On Monday, FERC ALJ Philip Baten issued his ruling on the PATH case that was heard back in the spring.
Ali and I were seeking the refund of just over $6M in expenses for the purposes of influencing the decisions of public officials that PATH incurred and recovered from PJM ratepayers in 2009, 2010 and 2011. Judge Baten ruled that all of the expenditures were not recoverable in PATH's rates and must be refunded.
This is my favorite part:
As a general proposition, the cases that are discussed above suggest that when utilities are seeking selection or CPCN approvals from governmental entities, the utilities should rely on the established governmental approval processes to persuade the officials and not indulge in collateral efforts such as public education, outreach, and advertising activities. If a utility should rely on these collateral activities while pursuing selection or CPCN processes, then it will risk the chance that these costs may not be recovered from ratepayers. If the selection or CPCN application has merit, the governmental selection process provides a sufficient vehicle for the utilities to present their engineering, marketing and economic studies and thereby hope to merit the vote of approval from these officials. In this regard the PATH Companies spent over $8 million on attorney fees to prosecute the CPCNs before the respective governmental bodies, which begs the need for these collateral expenses.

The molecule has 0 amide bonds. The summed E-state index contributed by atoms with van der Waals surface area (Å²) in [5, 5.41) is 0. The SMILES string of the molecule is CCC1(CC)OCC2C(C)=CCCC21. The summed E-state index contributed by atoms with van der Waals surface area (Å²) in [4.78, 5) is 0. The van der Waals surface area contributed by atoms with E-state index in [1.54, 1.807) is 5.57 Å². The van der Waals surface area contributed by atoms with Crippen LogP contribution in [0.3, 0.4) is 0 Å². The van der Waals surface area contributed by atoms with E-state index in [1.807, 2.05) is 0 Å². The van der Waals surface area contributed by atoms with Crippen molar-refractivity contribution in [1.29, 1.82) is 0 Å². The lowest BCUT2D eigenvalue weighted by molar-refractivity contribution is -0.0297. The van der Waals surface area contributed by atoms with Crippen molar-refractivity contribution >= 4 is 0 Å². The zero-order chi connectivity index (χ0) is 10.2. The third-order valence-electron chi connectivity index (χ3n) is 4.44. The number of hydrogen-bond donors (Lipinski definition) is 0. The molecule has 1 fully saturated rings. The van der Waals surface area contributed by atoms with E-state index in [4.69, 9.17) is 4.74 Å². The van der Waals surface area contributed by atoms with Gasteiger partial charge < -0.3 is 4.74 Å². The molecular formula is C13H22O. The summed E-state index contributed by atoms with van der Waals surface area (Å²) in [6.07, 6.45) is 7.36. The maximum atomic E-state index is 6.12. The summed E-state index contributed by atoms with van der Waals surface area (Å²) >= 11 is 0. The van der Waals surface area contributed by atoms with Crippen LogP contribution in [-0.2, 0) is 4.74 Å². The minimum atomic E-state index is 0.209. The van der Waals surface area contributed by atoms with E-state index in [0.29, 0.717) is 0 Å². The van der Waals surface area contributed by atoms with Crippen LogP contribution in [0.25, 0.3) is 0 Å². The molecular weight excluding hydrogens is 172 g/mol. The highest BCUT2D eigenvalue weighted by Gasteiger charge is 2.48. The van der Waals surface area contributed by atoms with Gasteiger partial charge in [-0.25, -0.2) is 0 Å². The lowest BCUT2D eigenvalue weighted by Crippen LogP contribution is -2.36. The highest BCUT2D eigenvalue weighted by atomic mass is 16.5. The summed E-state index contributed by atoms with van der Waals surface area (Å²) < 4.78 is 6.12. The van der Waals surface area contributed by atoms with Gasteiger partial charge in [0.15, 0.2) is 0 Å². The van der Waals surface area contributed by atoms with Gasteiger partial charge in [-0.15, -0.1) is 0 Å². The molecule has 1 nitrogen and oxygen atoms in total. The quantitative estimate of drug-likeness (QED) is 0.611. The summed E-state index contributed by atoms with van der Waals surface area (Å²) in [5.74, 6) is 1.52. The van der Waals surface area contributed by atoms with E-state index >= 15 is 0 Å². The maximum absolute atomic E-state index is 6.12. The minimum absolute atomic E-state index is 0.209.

The judge's decision must now go before the Commission, who may affirm or deny, in whole or in part. That decision is several months down the road, at least, and requires another round of briefs.
Meanwhile... more chocolate. And champagne. And music. Let there be music!
More silly utility "educational" seminars. This one came in the mail yesterday. The Financial Accounting Institute has invited me to attend its Utility Finance & Accounting seminars in Las Vegas.